Kimberly R Faucher, M.D.
Contraception
There are various birth control methods that are both safe and effective, and every woman may discover a specific method that works best for her individual needs. Learning about your options as well as consulting with us can help you make your choice. There are side effects and precautions to each method that you need to be aware of before beginning to use it. Always remember that some methods work to prevent pregnancy but not sexually transmitted diseases. Using a condom or female condom alone or with another method reduces the risk of infection. 
  • Pills
  • Medication taken daily
  • Releases estrogen and progestin (combination) or only progestin
  • More than 99% effective if used daily (and around the same time daily if only progestin)
  • Fairly convenient and may reduce premenstrual symptoms, regulate periods, prevent acne, and more

  • Vaginal Ring (NuvaRing)
  • Small, flexible ring inserted into the vagina for 3 weeks each month
  • Releases estrogen and progestin
  • More than 99% effective if used correctly, and still 90% effective if not always used correctly
  • Similar benefits of pills (can prevent acne, regulate periods, prevent premenstrual symptoms, etc.)  but maintained monthly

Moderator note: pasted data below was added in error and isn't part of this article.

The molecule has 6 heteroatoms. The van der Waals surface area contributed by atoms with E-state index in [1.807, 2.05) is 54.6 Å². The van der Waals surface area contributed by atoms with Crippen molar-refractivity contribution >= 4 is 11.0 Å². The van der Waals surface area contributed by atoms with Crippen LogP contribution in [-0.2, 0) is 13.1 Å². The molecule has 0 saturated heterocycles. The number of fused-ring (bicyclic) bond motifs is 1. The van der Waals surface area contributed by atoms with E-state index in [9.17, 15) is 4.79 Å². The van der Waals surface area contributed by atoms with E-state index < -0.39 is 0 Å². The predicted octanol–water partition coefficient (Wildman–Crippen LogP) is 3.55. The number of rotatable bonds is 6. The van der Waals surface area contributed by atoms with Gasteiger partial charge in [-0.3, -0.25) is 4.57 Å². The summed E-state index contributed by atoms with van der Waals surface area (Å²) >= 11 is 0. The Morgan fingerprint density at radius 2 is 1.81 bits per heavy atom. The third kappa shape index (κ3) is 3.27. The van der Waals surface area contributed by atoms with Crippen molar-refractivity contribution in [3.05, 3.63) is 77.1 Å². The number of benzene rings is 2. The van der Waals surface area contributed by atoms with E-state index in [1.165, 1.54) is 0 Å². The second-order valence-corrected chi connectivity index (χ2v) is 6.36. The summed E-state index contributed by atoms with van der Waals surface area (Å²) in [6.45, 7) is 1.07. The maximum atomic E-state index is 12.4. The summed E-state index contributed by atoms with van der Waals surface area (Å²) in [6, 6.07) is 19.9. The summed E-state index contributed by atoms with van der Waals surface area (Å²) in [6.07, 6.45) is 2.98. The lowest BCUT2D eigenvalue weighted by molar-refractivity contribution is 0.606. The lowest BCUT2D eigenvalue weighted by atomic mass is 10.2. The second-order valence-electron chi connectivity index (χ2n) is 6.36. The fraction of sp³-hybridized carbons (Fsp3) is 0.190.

• Implant (Implanon, Nexplanon)
  • ​Small, flexible plastic rod placed in the arm
  • Releases a hormone (progestin) that offers protection for about 4 years
  • More than 99% effective
  • Long lasting, simple, convenient

  • Patch (Ortho Evra)
  • Thin, beige, plastic patch replaced weekly 3 weeks out of the month
  • Releases estrogen and progestin
  • More than 99% effective if used correctly, and still 90% effective if not always used correctly
  • Similar benefits of pills (can prevent acne, regulate periods, prevent premenstrual symptoms, etc.)  but maintained weekly

  • Shot (Depo-Provera)
  • Shot in the arm or rear lasting 3 months
  • Releases progestin
  • More than 99% effective if given regularly, and still 95% effective if not always used correctly